Identification of protein sulfenic acids has been mostly indirect, through chemical labelling with 5,5-dimethyl-1,3-cyclohexadione (dimedone)15, a mass-shifting molecular probe that specifically traps -SOH moieties and is easily identifiable with mass spectrometry (MS)16,17,18. Despite this phenomenal progress12, given the irreversible nature of the detection methods, which interfere with the intrinsically fast reactivity of Cys-SOH, direct identification of the dynamics of a particular protein -SOH and its implication on folding remains largely elusive.
Under oxidative conditions, Cys-SOH can be readily oxidized to more stable products, namely sulfinic (Cys-SO2H) or sulfonic (Cys-SO3H) acids6. The transition to these higher oxidation state species has been generally regarded as irreversible, and a marker for oxidative damage. Such deleterious pathway can be avoided if the electrophilic sulfur atom in -SOH reacts with an intramolecular neighbouring protein thiol nucleophile to form a stable disulfide bond19,20. Such oxidant-mediated disulfide bond formation process, typically occurring within the reducing conditions of the cytosol on a transient increase in oxidative stress, differs from the enzyme-catalysed formation of structural disulfide bonds. This latter process takes place in the oxidizing milieu of the endoplasmic reticulum or the mitochondrial inter membrane space in eukaryotes or in the periplasmic space in bacteria19,21 via the formation of a mixed disulfide intermediate between the catalytic enzyme and the protein substrate22,23. Despite its in vivo relevance, a comprehensive molecular description of the formation of disulfide bonds within the context of non-enzymatic oxidative folding is still missing.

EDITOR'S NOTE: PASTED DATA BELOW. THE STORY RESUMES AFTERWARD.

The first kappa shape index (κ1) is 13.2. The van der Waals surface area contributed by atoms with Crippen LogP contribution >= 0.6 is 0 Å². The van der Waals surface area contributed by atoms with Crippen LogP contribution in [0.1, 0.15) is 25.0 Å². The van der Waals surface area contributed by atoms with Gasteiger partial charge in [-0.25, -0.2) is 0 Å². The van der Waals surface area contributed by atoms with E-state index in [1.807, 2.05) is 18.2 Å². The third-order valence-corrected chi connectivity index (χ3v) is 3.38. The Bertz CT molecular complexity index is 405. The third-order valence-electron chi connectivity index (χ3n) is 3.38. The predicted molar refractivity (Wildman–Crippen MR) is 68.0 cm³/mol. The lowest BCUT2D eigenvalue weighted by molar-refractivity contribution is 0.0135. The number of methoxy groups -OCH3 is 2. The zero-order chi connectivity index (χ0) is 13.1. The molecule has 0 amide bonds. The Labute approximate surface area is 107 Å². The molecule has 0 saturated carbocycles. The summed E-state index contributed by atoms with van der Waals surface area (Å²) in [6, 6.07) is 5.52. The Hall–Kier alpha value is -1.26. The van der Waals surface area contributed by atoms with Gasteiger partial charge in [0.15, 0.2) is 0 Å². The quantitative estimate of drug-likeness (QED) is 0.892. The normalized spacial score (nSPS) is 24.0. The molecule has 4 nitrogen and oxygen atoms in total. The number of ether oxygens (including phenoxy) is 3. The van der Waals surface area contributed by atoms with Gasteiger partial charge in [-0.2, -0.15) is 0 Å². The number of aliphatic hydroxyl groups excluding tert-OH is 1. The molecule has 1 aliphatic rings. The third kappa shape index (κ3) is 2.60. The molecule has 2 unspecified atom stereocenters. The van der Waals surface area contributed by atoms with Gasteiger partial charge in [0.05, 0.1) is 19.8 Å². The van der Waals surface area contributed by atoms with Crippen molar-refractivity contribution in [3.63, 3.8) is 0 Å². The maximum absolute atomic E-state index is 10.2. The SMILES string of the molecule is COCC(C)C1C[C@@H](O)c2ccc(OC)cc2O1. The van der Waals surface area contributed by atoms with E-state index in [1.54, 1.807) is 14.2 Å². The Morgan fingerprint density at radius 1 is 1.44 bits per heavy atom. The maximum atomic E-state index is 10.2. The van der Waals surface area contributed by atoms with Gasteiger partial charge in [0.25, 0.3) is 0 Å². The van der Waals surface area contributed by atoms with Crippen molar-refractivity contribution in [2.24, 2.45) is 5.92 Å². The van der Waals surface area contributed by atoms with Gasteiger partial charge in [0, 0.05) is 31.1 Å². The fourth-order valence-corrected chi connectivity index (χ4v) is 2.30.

Here we use a combination of single-molecule force-clamp spectroscopy, protein engineering techniques and MS to directly monitor the reactivity of an individual force-induced -SOH moiety occurring within a single immunoglobulin domain of the giant titin protein. Our results demonstrate that the fleeting -SOH intermediate, the life-time of which is largely conformation dependent, acts as a molecular switch that directly modulates protein function. In a short window of opportunity in the second timescale, the -SOH moiety is able to avoid irreversible protein misfolding—induced by cysteine hyperoxidation and/or aldehyde condensation—by readily forming a disulfide bond that guarantees the functional final folding of the protein. We hypothesize that this mechanism for non-enzymatic oxidative folding may be a common place for oxidation-induced post-translational modifications occurring on solvent-exposed cysteines, drastically affecting the elastic properties of proteins that are exposed to mechanical forces.